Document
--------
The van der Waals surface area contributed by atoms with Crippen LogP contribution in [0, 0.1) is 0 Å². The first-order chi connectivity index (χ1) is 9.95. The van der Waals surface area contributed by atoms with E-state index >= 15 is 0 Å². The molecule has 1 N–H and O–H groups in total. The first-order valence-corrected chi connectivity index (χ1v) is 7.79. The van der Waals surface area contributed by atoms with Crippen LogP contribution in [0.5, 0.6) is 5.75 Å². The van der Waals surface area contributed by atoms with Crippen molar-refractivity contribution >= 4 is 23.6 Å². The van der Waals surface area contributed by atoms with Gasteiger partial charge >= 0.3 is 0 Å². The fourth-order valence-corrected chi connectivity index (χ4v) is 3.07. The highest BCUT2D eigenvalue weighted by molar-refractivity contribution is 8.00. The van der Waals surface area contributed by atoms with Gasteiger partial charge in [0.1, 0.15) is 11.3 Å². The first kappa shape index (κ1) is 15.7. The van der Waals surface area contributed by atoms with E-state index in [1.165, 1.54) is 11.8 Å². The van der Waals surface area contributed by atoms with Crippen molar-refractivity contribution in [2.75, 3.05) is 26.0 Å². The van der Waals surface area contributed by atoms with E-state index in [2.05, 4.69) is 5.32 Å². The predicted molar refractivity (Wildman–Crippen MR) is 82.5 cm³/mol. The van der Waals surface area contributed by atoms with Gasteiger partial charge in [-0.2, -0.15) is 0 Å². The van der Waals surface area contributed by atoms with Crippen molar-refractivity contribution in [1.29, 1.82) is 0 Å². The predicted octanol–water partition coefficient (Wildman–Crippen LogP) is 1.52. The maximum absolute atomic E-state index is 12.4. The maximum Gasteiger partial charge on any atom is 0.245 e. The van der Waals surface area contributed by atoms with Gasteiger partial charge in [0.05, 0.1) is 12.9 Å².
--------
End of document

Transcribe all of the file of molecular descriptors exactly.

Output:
The van der Waals surface area contributed by atoms with Crippen LogP contribution in [0, 0.1) is 0 Å². The first-order chi connectivity index (χ1) is 9.95. The van der Waals surface area contributed by atoms with E-state index >= 15 is 0 Å². The molecule has 1 N–H and O–H groups in total. The first-order valence-corrected chi connectivity index (χ1v) is 7.79. The van der Waals surface area contributed by atoms with Crippen LogP contribution in [0.5, 0.6) is 5.75 Å². The van der Waals surface area contributed by atoms with Crippen molar-refractivity contribution >= 4 is 23.6 Å². The van der Waals surface area contributed by atoms with Gasteiger partial charge >= 0.3 is 0 Å². The fourth-order valence-corrected chi connectivity index (χ4v) is 3.07. The highest BCUT2D eigenvalue weighted by molar-refractivity contribution is 8.00. The van der Waals surface area contributed by atoms with Gasteiger partial charge in [0.1, 0.15) is 11.3 Å². The first kappa shape index (κ1) is 15.7. The van der Waals surface area contributed by atoms with E-state index in [1.165, 1.54) is 11.8 Å². The van der Waals surface area contributed by atoms with Crippen molar-refractivity contribution in [2.75, 3.05) is 26.0 Å². The van der Waals surface area contributed by atoms with E-state index in [2.05, 4.69) is 5.32 Å². The predicted molar refractivity (Wildman–Crippen MR) is 82.5 cm³/mol. The van der Waals surface area contributed by atoms with Gasteiger partial charge in [-0.2, -0.15) is 0 Å². The van der Waals surface area contributed by atoms with Crippen molar-refractivity contribution in [1.29, 1.82) is 0 Å². The predicted octanol–water partition coefficient (Wildman–Crippen LogP) is 1.52. The maximum absolute atomic E-state index is 12.4. The maximum Gasteiger partial charge on any atom is 0.245 e. The van der Waals surface area contributed by atoms with Gasteiger partial charge in [0.05, 0.1) is 12.9 Å².